Peking opera or jingju has become perhaps the most famous form of traditional Chinese art. In 2010, it was included in the UNESCO Intangible Heritage List. The performance as we see it on stage today is virtually indistinguishable from early opera, although it was born at the end of the 18th century. It did not reach its classical form until the mid-19th century. Peking opera was based on a kind of fusion from several ancient theatre styles that had developed in the theatres of individual provinces.
If you're interested in seeing life and culture during the Qing Dynasty, the Peking opera provides a glimpse back 200 years.
Today the Peking opera is a real calling card for China. Tourists are enticed by the mystery and intensity of the action on stage. The performance is quite different from what European audiences are used to. And even if the audience does not fully understand the unique language of the performers, this vivid and distinctive spectacle is literally breathtaking.
What is also important is how the national Peking opera allows cultural traditions to be preserved. It tells exclusively about the folk heroes of China. The repertoire mostly consists of stories about the oldest dynasties, the lives of eminent emperors or brave generals, or simply about significant events in history. Curiously, the heroes of the stories are often geniuses or incredible beauties of the past.
The very word 'opera' can mislead the viewer. European opera and jingyu are two completely different acts, both in performance and in content. Everything is different, from the costumes and the features of acting, to the duration of the performance.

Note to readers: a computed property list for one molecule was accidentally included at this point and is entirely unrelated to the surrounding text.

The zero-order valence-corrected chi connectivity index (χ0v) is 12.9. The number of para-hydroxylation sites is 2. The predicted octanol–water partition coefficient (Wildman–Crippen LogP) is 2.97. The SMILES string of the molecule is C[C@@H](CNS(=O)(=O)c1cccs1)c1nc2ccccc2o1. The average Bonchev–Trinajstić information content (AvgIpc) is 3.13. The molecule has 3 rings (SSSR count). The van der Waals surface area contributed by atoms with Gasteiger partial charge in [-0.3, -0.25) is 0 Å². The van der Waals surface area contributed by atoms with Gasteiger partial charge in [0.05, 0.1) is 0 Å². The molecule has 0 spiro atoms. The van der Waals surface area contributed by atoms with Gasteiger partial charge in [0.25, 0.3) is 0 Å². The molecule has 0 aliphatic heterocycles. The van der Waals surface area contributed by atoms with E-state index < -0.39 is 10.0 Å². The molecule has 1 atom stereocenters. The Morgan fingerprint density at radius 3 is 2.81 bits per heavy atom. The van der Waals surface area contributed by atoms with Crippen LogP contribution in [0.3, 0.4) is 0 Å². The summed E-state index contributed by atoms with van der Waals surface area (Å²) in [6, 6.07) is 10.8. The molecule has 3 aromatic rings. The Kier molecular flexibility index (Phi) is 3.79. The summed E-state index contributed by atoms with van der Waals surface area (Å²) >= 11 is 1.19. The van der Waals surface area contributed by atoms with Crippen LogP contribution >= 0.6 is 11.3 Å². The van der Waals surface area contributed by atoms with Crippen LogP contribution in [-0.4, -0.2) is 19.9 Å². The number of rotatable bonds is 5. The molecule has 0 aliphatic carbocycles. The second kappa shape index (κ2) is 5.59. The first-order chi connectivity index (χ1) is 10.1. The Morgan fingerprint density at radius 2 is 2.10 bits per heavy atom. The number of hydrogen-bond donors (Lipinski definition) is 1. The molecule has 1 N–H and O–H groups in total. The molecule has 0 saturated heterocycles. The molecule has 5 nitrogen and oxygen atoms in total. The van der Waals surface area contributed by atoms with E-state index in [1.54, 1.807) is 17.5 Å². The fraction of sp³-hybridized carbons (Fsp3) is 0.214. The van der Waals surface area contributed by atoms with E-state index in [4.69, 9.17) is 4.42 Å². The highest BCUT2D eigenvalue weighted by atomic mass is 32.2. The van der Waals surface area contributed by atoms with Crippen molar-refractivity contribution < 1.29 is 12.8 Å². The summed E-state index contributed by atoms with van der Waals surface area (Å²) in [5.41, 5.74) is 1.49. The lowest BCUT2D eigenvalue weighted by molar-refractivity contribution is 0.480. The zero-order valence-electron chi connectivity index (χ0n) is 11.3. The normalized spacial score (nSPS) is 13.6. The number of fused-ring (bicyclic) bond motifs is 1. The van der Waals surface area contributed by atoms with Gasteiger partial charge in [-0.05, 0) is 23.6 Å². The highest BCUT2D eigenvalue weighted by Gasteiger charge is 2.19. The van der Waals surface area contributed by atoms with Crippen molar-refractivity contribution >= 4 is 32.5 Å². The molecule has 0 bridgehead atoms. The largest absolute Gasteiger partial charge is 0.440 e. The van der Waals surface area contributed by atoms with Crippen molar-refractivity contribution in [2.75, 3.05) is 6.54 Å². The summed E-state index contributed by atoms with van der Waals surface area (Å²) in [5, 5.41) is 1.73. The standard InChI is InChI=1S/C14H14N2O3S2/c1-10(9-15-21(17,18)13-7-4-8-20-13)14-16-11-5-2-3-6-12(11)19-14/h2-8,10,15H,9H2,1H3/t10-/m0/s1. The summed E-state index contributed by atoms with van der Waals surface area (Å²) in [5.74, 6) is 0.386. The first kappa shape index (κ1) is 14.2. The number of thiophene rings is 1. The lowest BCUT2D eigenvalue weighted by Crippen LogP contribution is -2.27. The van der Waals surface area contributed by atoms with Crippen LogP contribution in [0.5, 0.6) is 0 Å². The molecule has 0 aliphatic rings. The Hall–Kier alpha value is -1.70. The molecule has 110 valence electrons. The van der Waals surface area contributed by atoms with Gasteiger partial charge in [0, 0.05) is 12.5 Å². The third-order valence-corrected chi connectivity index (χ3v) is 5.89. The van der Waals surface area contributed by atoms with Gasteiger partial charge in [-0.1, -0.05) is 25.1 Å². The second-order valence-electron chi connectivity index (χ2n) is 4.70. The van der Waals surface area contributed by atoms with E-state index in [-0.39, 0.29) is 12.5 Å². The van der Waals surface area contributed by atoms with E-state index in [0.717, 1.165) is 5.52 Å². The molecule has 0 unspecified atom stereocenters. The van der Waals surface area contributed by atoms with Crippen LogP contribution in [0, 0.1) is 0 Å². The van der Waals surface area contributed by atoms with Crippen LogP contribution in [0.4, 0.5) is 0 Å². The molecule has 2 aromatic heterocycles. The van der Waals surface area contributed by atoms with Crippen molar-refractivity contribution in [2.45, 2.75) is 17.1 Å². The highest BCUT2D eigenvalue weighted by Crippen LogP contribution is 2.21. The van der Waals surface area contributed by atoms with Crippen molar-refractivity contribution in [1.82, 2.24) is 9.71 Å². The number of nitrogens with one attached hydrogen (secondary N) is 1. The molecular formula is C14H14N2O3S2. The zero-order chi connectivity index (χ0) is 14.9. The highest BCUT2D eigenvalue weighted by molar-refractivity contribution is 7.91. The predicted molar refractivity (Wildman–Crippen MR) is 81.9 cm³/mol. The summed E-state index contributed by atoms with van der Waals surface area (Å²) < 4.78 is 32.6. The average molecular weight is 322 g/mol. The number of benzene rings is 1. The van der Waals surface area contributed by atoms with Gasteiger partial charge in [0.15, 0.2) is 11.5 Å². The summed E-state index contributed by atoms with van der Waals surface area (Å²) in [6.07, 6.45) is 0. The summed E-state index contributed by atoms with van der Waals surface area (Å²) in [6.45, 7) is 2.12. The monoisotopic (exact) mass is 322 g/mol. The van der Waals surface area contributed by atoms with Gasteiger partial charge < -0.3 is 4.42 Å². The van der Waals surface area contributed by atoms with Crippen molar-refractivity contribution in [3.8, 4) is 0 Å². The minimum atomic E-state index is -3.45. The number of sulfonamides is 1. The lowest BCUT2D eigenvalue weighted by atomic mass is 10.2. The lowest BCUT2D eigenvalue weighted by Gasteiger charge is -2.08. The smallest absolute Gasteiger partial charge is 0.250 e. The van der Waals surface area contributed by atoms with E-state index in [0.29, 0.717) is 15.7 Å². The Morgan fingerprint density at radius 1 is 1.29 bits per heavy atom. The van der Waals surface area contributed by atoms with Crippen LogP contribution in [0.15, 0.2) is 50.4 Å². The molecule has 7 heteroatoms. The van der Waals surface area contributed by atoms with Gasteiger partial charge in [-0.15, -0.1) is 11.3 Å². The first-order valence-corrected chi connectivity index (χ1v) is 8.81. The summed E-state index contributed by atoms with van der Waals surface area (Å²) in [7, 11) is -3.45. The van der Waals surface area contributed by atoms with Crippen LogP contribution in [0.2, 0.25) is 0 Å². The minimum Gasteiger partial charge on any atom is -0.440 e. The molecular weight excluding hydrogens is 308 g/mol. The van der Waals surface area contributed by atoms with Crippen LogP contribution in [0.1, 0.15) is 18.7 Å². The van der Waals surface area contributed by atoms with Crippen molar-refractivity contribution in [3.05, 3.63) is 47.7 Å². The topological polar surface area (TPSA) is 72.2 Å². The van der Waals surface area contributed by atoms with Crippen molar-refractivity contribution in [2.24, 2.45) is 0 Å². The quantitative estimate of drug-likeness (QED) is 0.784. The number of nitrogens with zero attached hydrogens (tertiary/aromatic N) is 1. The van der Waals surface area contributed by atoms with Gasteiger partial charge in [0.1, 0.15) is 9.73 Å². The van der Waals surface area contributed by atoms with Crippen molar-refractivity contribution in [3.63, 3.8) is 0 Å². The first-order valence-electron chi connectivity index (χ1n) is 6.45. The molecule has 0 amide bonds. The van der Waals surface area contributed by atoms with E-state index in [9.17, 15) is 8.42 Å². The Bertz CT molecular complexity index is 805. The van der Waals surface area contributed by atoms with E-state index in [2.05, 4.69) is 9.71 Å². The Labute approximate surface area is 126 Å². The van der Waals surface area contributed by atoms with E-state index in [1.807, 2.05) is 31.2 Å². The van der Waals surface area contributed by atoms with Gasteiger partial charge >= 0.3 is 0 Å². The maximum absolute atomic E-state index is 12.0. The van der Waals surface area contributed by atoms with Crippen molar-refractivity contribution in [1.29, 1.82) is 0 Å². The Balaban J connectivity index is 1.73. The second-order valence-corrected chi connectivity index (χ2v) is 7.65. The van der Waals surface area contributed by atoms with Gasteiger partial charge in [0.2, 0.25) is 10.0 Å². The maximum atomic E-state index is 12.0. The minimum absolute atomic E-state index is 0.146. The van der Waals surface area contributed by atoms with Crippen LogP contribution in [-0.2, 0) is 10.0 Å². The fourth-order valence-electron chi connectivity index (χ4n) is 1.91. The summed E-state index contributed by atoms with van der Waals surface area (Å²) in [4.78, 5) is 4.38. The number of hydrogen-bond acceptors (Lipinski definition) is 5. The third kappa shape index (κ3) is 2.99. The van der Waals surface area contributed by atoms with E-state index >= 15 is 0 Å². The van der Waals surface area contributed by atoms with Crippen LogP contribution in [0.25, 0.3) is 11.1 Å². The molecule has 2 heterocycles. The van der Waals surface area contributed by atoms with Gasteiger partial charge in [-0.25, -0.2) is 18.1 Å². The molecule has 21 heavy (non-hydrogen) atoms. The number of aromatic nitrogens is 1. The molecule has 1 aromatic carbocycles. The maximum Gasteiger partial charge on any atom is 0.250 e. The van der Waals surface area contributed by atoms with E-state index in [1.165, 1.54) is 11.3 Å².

In Peking opera there are necessarily four methods of acting: with the eyes, hands, torso and steps. This is how actors bring scenes of street battles to life or recreate old streets of Chinese cities, filling them with fast-changing events. Every performance is unique. For example, one contains songs, dances, dialogues, acrobatics, music, pantomime, or it could be that the play is acted out by just one person, with the stage itself being tiny.
When it comes to performance technique, the main difference is in the sound. In Western opera, the sound comes from the depths, but in Jingyu, it comes from the surface of the larynx. The singing technique is characterised by a high register and the intensity of the sound. The voice should be strong, fill the entire hall and sound louder than the instruments.
Peking opera is more like a musical or a musical performance. It has to be seen, not heard.
The opera usually lasts an hour and a half. The show is traditionally scheduled to start at half past eight in the evening.
Irina Gold, opera singer, expert in music, winner of international competitions, winner of the "Golden Voice of Russia" Grand Prix.
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